A vibration control strategy using variable stiffness joints

Adaptive joints are structural joints made of materials with enhanced transduction properties that can vary their stiffness via solid-state actuation (e.g. thermal, mechanical). In this work, stiffness tuning is used to switch the joint between a ‘locked’ (e.g. a moment connection) and a ‘released’ (e.g. pin) state. Previous work has looked into the feasibility of using variable stiffness joints during shape and force control in order to reduce actuation work. This paper focuses on control of the structure dynamic response to loading. The natural frequency of the structure is tuned to escape dangerous resonance conditions in two ways: 1) a geometric reconfiguration via large shape changes or 2) via the change of stiffness of the joints. Two case studies are considered: 1) an active frame integrated with four actuators fitted on tubular elements which are connected by a shape memory polymer joint 2) a planar truss structure. Experimental tests on the active frame have shown that by varying the length of the linear actuators, large shape changes can be employed to effectively change the natural frequency of the structure. During shape change, the joint stiffness is lowered to ease geometric reconfiguration. For the planar truss case study, simulations have shown that the ‘release’ or ‘locking’ of multiple joints can be employed to change the eigenfrequencies, the more so the higher the eigenmode.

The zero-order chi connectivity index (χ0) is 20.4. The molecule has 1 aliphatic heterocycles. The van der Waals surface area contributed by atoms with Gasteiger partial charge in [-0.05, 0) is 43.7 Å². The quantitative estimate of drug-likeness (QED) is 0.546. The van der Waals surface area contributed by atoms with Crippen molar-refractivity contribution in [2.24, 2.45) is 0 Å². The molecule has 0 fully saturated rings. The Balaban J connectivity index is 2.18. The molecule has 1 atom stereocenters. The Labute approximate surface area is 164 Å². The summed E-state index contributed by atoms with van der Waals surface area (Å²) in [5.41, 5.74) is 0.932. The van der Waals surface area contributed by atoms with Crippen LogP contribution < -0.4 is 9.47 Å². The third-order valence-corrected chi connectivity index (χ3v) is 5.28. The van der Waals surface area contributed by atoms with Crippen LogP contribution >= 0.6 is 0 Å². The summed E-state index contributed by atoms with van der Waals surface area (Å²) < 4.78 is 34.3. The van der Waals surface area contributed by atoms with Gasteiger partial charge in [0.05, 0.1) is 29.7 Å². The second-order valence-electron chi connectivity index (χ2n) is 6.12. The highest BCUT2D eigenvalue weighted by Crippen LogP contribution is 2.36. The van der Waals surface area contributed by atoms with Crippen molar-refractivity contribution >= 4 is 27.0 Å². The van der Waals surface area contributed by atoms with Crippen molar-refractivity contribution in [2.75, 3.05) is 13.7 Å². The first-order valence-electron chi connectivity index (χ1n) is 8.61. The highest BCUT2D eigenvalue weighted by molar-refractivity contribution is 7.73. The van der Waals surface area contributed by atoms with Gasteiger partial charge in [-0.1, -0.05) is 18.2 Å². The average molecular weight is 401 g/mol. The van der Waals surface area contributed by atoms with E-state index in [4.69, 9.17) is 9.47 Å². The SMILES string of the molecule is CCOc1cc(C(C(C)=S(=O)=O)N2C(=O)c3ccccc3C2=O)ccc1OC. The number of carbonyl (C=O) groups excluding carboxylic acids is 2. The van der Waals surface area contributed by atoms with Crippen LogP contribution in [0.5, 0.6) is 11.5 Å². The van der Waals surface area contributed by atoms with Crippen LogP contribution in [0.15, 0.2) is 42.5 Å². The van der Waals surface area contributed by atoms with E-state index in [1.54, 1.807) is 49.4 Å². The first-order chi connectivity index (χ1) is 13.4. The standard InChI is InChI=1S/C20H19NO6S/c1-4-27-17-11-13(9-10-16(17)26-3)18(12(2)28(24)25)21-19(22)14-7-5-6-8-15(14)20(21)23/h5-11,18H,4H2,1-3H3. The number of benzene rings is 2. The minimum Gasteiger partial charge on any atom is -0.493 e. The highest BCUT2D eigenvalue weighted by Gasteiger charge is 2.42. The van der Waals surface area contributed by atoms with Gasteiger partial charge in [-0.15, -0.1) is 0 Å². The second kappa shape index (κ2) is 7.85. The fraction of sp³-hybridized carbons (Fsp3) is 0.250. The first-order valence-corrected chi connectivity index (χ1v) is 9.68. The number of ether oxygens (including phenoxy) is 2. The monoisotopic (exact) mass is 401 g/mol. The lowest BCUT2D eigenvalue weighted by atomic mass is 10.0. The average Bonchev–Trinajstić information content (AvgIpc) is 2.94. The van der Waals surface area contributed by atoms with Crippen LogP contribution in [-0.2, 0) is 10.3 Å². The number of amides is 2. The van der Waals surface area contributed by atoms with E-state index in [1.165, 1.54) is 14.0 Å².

Presented at:
International Association for Shell and Spatial Structures, Boston, Massachusetts, USA, 16-20, 2018
Jul 16 2018

 Record created 2018-10-31, last modified 2019-10-07

Download fulltext

Rate this document:

Rate this document:
(Not yet reviewed)